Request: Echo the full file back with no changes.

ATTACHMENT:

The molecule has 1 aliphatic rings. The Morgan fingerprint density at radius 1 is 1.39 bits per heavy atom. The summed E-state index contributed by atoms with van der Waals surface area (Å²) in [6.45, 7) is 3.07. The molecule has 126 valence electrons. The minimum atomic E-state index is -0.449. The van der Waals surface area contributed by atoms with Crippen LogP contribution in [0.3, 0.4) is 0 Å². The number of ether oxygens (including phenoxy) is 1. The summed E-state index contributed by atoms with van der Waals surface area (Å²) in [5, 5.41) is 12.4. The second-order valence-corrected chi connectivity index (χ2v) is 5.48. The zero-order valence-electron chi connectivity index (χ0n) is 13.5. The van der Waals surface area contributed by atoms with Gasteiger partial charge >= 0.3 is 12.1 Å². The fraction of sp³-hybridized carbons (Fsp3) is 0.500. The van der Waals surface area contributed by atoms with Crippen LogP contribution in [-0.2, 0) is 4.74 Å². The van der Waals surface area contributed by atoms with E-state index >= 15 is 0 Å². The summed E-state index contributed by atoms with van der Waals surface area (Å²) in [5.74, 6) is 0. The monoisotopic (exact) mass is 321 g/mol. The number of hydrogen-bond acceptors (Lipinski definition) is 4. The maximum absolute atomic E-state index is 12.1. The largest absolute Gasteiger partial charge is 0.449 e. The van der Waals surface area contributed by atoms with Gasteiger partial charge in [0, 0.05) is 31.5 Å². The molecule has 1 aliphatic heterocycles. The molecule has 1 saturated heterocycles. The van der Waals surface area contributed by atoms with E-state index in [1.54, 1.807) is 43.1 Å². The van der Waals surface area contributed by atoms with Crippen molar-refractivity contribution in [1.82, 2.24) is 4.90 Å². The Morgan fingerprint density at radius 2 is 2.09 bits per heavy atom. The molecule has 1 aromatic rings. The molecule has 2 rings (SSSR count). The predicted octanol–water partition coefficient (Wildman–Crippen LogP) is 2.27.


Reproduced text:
The molecule has 1 aliphatic rings. The Morgan fingerprint density at radius 1 is 1.39 bits per heavy atom. The summed E-state index contributed by atoms with van der Waals surface area (Å²) in [6.45, 7) is 3.07. The molecule has 126 valence electrons. The minimum atomic E-state index is -0.449. The van der Waals surface area contributed by atoms with Crippen LogP contribution in [0.3, 0.4) is 0 Å². The number of ether oxygens (including phenoxy) is 1. The summed E-state index contributed by atoms with van der Waals surface area (Å²) in [5, 5.41) is 12.4. The second-order valence-corrected chi connectivity index (χ2v) is 5.48. The zero-order valence-electron chi connectivity index (χ0n) is 13.5. The van der Waals surface area contributed by atoms with Gasteiger partial charge >= 0.3 is 12.1 Å². The fraction of sp³-hybridized carbons (Fsp3) is 0.500. The van der Waals surface area contributed by atoms with Crippen LogP contribution in [-0.2, 0) is 4.74 Å². The van der Waals surface area contributed by atoms with E-state index >= 15 is 0 Å². The summed E-state index contributed by atoms with van der Waals surface area (Å²) in [5.74, 6) is 0. The monoisotopic (exact) mass is 321 g/mol. The number of hydrogen-bond acceptors (Lipinski definition) is 4. The maximum absolute atomic E-state index is 12.1. The largest absolute Gasteiger partial charge is 0.449 e. The van der Waals surface area contributed by atoms with Gasteiger partial charge in [0, 0.05) is 31.5 Å². The molecule has 1 aliphatic heterocycles. The molecule has 1 saturated heterocycles. The van der Waals surface area contributed by atoms with E-state index in [1.54, 1.807) is 43.1 Å². The van der Waals surface area contributed by atoms with Crippen molar-refractivity contribution in [1.82, 2.24) is 4.90 Å². The Morgan fingerprint density at radius 2 is 2.09 bits per heavy atom. The molecule has 1 aromatic rings. The molecule has 2 rings (SSSR count). The predicted octanol–water partition coefficient (Wildman–Crippen LogP) is 2.27.